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Old 27th April 2011, 04:58 PM   #17
Fenris is offline Fenris  United States
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At the moment, this isn't for a novice. The resistors are all 0805 surface mount, which isn't the easiest to solder. You more or less need a double sided PCB made since everything is so compact. If you want to use perfboard and through-hole components this could be done but it would take up more space. It also depends on what kind of power supply you want to use - the DC-DC converters I used might be a bit expensive to ship to Sweden.

I've got to work for the next 7 days straight. After that I'll get some time to work up a perfboard layout and try to use commonly available components.
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Old 27th April 2011, 05:47 PM   #18
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Okay, surface mount is difficult i've heard.
Taking up more space is not really a problem. Will be stationary on my desktop so...
I'd like a powersupply which is not batteries, since i use my headphones very often.
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Old 7th May 2011, 02:54 PM   #19
Fenris is offline Fenris  United States
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I decided to do a minimalist version of this schematic with the idea of a low cost, easy to source design for the first-timer. Here's the design I came up with. It has a JFET configured for a gain of 2. The design assumes an Idss of the JFET of approximately 10ma. It is designed to be run at approximately 60% of that in order to stay in the most linear region. That would be 6ma which would equate to 3.35v across the 560 ohm resistor. The adjustable pot that defines the virtual ground is adjusted so that the output at the virtual ground is .1v lower (this is the Vgs drop in the datasheet). The output of the JFET feeds a directly coupled MOSFET (IRF610) source follower with a 80ma constant current source. The output is capacitively coupled. I built a prototype this week using "bugsplat" construction in an old external hard drive case. It's powered by a laptop power supply. I've still got some white noise and humming issues to solve, but the power output is perfect for headphones (very, very loud at maximum with 32 ohm headphones, but power is limited to 0.2 watts).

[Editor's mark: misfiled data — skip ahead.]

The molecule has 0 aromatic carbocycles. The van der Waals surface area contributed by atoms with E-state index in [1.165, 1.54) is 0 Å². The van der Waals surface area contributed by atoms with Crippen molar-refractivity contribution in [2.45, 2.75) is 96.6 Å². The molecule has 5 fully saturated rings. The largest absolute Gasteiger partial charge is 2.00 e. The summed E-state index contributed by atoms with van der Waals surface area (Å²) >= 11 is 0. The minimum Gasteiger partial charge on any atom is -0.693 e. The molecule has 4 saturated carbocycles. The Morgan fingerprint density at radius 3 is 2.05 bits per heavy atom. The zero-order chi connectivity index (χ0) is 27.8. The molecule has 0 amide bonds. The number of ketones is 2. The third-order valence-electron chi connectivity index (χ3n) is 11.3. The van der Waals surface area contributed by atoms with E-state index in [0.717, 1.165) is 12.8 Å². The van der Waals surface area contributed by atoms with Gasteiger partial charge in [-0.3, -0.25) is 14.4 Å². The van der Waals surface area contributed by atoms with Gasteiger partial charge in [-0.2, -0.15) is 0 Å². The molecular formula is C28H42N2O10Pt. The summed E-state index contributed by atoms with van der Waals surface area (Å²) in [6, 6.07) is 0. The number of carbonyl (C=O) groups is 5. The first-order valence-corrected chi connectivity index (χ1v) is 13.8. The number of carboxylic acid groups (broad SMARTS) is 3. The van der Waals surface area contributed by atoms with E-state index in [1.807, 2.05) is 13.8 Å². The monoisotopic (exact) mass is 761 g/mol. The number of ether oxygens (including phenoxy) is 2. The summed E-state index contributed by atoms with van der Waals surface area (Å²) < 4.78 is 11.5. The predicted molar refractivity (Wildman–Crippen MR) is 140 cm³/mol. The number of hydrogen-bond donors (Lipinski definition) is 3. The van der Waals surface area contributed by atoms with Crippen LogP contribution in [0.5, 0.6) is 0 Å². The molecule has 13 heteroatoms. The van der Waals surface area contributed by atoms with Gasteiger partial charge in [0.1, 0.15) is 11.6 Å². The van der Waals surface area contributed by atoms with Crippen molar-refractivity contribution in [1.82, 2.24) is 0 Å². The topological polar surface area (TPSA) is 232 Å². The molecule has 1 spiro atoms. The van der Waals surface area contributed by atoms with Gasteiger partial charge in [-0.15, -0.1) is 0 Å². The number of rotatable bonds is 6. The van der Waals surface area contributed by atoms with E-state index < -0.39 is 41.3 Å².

I've got pictures I'll post in a little while. If anyone has any advice on how to get rid of the hum and static (which may be related to my construction technique or power supply) it would be greatly appreciated.
Attached Images
File Type: gif headphone.gif (15.6 KB, 908 views)
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Old 8th May 2011, 03:39 AM   #20
Bigun is offline Bigun  Canada
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I've got pictures I'll post in a little while. If anyone has any advice on how to get rid of the hum and static (which may be related to my construction technique or power supply) it would be greatly appreciated.
I would guess it's the power supply being noisy and the amplifier having low PSRR. If so, put something between the supply and the amp to clean up the power rail. Something like CRC filtering or common mode choke on both V+ and Gnd.